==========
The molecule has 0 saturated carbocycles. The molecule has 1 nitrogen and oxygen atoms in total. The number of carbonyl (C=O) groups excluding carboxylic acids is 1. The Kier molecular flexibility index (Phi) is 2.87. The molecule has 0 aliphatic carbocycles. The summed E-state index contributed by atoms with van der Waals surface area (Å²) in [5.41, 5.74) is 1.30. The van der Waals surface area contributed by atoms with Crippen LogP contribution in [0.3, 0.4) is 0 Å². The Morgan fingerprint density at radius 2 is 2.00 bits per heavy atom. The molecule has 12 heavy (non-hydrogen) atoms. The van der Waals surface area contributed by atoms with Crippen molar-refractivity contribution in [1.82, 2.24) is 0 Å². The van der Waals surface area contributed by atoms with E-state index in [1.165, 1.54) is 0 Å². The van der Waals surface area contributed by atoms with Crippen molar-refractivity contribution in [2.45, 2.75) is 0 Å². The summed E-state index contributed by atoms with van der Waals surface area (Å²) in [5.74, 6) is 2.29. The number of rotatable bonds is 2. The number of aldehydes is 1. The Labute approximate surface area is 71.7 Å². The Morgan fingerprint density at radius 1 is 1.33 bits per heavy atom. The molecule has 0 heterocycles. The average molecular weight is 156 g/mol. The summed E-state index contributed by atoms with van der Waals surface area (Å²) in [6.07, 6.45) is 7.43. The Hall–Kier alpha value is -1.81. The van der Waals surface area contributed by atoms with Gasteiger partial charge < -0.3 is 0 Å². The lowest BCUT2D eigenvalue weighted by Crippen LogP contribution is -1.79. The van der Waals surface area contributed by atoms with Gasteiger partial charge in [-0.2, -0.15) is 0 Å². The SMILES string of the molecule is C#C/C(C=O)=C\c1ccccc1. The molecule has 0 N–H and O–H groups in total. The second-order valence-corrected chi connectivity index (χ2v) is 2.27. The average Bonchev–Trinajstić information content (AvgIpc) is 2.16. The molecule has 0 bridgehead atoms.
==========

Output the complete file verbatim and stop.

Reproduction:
The molecule has 0 saturated carbocycles. The molecule has 1 nitrogen and oxygen atoms in total. The number of carbonyl (C=O) groups excluding carboxylic acids is 1. The Kier molecular flexibility index (Phi) is 2.87. The molecule has 0 aliphatic carbocycles. The summed E-state index contributed by atoms with van der Waals surface area (Å²) in [5.41, 5.74) is 1.30. The van der Waals surface area contributed by atoms with Crippen LogP contribution in [0.3, 0.4) is 0 Å². The Morgan fingerprint density at radius 2 is 2.00 bits per heavy atom. The molecule has 12 heavy (non-hydrogen) atoms. The van der Waals surface area contributed by atoms with Crippen molar-refractivity contribution in [1.82, 2.24) is 0 Å². The van der Waals surface area contributed by atoms with E-state index in [1.165, 1.54) is 0 Å². The van der Waals surface area contributed by atoms with Crippen molar-refractivity contribution in [2.45, 2.75) is 0 Å². The summed E-state index contributed by atoms with van der Waals surface area (Å²) in [5.74, 6) is 2.29. The number of rotatable bonds is 2. The number of aldehydes is 1. The Labute approximate surface area is 71.7 Å². The Morgan fingerprint density at radius 1 is 1.33 bits per heavy atom. The molecule has 0 heterocycles. The average molecular weight is 156 g/mol. The summed E-state index contributed by atoms with van der Waals surface area (Å²) in [6.07, 6.45) is 7.43. The Hall–Kier alpha value is -1.81. The van der Waals surface area contributed by atoms with Gasteiger partial charge < -0.3 is 0 Å². The lowest BCUT2D eigenvalue weighted by Crippen LogP contribution is -1.79. The van der Waals surface area contributed by atoms with Gasteiger partial charge in [-0.2, -0.15) is 0 Å². The SMILES string of the molecule is C#C/C(C=O)=C\c1ccccc1. The molecule has 0 N–H and O–H groups in total. The second-order valence-corrected chi connectivity index (χ2v) is 2.27. The average Bonchev–Trinajstić information content (AvgIpc) is 2.16. The molecule has 0 bridgehead atoms.